Actress Natasha Richardson, who died yesterday after a seemingly minor fall on a Canadian ski slope, was killed by blunt trauma to her head, a coroner said today.
Richardson, 45, died of an epidural hematoma, a bleed between the skull and the dura, the lining that covers the brain, New York's medical examiner ruled. Richardson was flown to New York, where she and her husband Liam Neeson, 56, have a home, after Monday's fall. Her death was ruled an accident.
“It can bleed profoundly, causing a clot that expands between the skull and the dura, and you get pressure on the brain,” David Langer, director of cerebrovascular neurosurgery at St. Luke's-Roosevelt Hospital in Manhattan, told the New York Times. “It can be quite dramatic. It’s one of the most acute neurological emergencies. It’s one of the few times where it’s life or death, where you can truly save somebody’s life, or they die if you don’t get to them.”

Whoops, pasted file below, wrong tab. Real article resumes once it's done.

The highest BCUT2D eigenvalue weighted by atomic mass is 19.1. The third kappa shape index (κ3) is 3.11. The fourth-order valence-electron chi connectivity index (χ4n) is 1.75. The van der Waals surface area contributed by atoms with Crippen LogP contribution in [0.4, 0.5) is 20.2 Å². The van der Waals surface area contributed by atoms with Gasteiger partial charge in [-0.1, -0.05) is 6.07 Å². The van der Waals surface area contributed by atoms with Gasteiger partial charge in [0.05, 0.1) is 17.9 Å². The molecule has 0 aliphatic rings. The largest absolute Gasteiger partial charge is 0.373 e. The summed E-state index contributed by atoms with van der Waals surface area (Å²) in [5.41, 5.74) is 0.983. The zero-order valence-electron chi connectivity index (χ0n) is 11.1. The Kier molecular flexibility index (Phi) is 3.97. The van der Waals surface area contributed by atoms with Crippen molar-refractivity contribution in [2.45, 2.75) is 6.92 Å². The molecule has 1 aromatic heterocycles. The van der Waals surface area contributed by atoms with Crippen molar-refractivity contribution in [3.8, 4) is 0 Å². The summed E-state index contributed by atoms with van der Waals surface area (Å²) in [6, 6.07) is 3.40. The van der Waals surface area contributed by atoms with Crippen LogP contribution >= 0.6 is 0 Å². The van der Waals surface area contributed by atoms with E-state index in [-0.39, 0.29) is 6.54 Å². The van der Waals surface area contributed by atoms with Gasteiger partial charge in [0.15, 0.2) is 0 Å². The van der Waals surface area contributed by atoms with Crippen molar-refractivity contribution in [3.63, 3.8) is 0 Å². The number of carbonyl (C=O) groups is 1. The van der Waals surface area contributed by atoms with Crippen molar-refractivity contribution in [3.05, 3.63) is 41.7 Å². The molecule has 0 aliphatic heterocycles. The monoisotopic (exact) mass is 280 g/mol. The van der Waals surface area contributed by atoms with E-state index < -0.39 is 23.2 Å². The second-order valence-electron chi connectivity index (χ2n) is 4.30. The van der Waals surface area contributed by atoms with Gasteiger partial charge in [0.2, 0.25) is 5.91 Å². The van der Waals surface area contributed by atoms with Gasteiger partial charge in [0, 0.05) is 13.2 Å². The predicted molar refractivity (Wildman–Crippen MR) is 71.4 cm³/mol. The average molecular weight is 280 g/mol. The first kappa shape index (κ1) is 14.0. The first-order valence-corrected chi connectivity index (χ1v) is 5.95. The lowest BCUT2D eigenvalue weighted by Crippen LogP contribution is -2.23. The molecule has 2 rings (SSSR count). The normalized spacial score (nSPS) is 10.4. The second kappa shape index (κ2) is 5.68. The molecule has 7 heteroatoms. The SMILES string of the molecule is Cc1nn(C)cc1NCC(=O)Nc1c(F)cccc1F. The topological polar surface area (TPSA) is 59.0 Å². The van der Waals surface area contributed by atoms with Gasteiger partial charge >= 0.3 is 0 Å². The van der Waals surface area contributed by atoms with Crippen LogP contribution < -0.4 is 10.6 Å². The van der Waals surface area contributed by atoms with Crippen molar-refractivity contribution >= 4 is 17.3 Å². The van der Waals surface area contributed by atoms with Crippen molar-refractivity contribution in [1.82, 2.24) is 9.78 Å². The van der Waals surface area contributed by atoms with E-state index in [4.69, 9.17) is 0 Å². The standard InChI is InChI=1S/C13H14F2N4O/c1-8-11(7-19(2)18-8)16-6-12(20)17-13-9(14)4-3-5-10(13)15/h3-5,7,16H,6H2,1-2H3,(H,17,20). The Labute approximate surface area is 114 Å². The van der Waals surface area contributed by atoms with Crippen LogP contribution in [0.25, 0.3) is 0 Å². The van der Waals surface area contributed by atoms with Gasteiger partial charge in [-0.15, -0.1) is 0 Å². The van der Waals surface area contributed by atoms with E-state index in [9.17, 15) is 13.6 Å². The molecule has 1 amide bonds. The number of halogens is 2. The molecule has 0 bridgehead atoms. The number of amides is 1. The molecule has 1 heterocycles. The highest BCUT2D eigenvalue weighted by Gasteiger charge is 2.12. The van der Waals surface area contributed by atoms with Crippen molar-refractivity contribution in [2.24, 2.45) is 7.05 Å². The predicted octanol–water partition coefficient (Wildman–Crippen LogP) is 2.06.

Richardson was walking and talking after she fell, but developed a pounding headache soon afterwards. Our Ask the Experts Q&A on talk-and-die syndrome explains more about this mystifying phenomenon.
Image of human brain © iStockphoto/Vasiliy Yakobchuk